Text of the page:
|Phillis Wheatley by Unknown|
Say what is sleep? and dreams how passing strange!
When action ceases, and ideas range
Licentious and unbounded o'er the plains,
Where Fancy's queen in giddy triumph reigns.
Hear in soft strains the dreaming lover sigh
To a kind fair, or rave in jealousy;
On pleasure now, and now on vengeance bent,
The lab'ring passions struggle for a vent.
What pow'r, O man! thy reason then restores,
So long suspended in nocturnal hours?
What secret hand returns the mental train,
And gives improv'd thine active pow'rs again?
From thee, O man, what gratitude should rise!
And, when from balmy sleep thou op'st thine eyes,
Let thy first thoughts be praises to the skies.
Excerpt from "Thoughts on the WORKS of PROVIDENCE." by Phillis Wheatley (Source)
Phillis Wheatley: "the first African-American poet, and the first African-American woman to publish her writing." (Wikipedia). Watch a great reading of one of my favourites, "Hymn to the Evening."
________The grasses spell warm delightful, cracked insect green coloration, the chalky incompleteness in the waving eye of nature stares back with full recognition, restitution with human presence. Eagerly, I walk through the high rushes, stung with the tail end of a long forgetful period of mourning. The air fills my nostrils with intense humidity. An overwhelming lushness gravitates towards my brain. All the follicles from the plant world betray my unaware scents with awakening need. Aromatic, I speed through the vibrant, near-neon lime-green touches and find my way to a log cabin under the gorgeous density of a well-pollinated atmosphere, bred for the mind’s eye to pierce through to planetary secrets untold.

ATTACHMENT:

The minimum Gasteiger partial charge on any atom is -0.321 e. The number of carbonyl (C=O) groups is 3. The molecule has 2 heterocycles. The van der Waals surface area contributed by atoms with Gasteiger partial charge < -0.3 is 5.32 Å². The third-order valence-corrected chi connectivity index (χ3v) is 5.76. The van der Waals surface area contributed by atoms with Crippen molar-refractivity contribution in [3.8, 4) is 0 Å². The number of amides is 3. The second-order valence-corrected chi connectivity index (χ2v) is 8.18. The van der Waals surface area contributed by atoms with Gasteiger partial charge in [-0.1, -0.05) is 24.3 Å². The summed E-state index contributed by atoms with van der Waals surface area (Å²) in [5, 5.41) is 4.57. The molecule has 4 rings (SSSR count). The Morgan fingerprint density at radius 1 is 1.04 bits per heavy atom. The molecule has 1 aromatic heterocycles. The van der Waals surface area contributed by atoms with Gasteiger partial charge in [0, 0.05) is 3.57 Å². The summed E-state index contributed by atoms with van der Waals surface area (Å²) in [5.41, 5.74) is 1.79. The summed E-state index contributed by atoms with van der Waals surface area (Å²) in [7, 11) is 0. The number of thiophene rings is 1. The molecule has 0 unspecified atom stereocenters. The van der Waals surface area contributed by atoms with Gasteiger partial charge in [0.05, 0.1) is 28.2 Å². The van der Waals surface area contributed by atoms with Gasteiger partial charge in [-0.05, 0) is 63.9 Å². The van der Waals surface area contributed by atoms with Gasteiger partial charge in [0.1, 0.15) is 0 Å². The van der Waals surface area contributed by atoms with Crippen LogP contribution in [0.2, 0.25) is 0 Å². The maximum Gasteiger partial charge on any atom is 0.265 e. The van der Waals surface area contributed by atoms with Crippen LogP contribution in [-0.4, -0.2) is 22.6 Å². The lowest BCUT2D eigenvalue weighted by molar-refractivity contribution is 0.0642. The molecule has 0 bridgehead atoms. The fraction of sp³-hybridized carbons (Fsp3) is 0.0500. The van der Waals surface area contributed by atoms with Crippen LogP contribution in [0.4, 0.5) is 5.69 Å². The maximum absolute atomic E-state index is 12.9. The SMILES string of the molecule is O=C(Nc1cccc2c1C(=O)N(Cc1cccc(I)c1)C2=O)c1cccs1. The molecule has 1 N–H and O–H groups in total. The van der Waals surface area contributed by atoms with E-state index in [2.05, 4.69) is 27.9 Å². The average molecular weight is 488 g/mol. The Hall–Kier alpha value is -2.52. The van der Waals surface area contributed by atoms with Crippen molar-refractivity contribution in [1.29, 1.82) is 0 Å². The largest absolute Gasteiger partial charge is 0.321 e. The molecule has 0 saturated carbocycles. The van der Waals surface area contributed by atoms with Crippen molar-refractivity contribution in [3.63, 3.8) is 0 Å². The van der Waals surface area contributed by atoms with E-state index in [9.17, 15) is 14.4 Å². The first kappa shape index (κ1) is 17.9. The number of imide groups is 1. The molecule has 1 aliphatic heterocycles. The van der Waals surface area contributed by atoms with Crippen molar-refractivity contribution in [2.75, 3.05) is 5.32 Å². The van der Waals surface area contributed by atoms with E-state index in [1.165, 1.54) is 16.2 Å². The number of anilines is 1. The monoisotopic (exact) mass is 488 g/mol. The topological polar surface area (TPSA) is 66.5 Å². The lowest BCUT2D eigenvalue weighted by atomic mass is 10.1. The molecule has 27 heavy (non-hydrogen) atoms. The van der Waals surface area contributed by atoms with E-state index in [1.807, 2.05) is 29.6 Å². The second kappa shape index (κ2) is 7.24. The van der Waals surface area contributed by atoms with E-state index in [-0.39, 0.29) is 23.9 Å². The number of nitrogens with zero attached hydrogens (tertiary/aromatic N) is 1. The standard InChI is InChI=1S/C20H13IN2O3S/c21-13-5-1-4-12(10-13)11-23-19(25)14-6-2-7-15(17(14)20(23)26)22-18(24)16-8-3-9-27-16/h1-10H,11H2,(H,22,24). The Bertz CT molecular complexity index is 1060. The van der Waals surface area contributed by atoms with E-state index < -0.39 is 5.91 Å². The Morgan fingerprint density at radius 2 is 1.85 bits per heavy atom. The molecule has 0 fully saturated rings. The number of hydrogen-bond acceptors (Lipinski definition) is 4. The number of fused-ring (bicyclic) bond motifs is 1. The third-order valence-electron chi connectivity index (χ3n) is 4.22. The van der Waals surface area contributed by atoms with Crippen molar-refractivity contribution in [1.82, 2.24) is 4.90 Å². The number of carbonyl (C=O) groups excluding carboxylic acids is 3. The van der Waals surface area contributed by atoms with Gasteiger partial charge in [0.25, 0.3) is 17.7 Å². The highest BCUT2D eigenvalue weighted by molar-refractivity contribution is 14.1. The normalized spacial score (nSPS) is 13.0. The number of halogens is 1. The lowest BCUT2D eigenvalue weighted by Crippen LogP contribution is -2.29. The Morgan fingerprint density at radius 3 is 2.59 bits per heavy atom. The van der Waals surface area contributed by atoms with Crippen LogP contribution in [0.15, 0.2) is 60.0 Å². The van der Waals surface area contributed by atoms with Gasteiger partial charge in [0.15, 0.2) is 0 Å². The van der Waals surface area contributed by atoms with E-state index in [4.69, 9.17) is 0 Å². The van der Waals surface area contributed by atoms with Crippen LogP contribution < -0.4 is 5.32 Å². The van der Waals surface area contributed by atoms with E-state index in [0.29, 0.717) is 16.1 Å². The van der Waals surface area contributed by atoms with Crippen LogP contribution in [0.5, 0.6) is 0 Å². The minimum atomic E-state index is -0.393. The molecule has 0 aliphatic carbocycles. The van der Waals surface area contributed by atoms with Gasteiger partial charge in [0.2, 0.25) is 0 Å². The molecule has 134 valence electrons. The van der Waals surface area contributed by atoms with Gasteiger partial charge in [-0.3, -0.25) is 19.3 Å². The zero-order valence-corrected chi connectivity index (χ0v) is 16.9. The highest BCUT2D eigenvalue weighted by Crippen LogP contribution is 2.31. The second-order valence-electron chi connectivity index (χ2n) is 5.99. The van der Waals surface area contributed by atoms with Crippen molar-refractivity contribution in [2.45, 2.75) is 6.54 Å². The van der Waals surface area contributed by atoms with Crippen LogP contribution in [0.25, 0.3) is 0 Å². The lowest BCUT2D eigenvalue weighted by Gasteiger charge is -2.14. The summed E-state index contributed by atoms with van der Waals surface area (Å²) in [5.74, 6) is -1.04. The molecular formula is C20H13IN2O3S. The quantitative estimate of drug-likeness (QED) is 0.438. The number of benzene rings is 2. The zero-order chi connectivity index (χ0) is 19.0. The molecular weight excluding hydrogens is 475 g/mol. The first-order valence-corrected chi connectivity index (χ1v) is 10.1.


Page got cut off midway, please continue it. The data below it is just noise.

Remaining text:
Penniless, I am a drifter of smiles, a careless frame, basking in the gathering of those my age. Who do I see? I am at a loss.
My mother! Young in her prime, she takes pity on my beleaguered state, handing me a Canadian ten-dollar bill in front of a lunch stand. The light mountain air feeds our intoxicated bliss with an embracing strength unknown in normal life, there is a silent energy about, allowing us to traverse the freedoms abreast in this long-sought after hollow of meadow and cloudless rays. I brim over with gladness, alive at once, with my friend and mother. Holding her in the sunshine womb of celestial pride, we walk through the silky meadow, renewed. Attaining the final vision, before the gully drops off the edge of a nearby cliff, I turn around and follow the nightly smoke of fellow friends, preparing for parties in the aftermath of youth, meanwhile, my mother stays behind, patiently awaiting my return, at the precipice of subterranean mystery.
"The general image of 'mother' in a dream may symbolize a variety of feelings and ideas: caring, nurturing, love, acceptance, hard work, sacrifice, martyrdom, etc. The mother in your dream could also represent the 'collective unconscious,' the source of the 'water of life,' and the yin. Carl Jung suggests that women in dreams represent the collective unconscious and men the collective consciousness. Thus, the woman is that force, or current, inside of you that nudges you on and inspires you. It is your intuition and knowledge that is not necessarily attached to words."(iDream)
_______in the deep silent tragic night,
blizzard disarray and the electric blankness
recedes throughout our psychic presence
with ethereal dismay,
morbid as the desert solitaire,
of rose-laden heights
excerpt from "interpretive direction"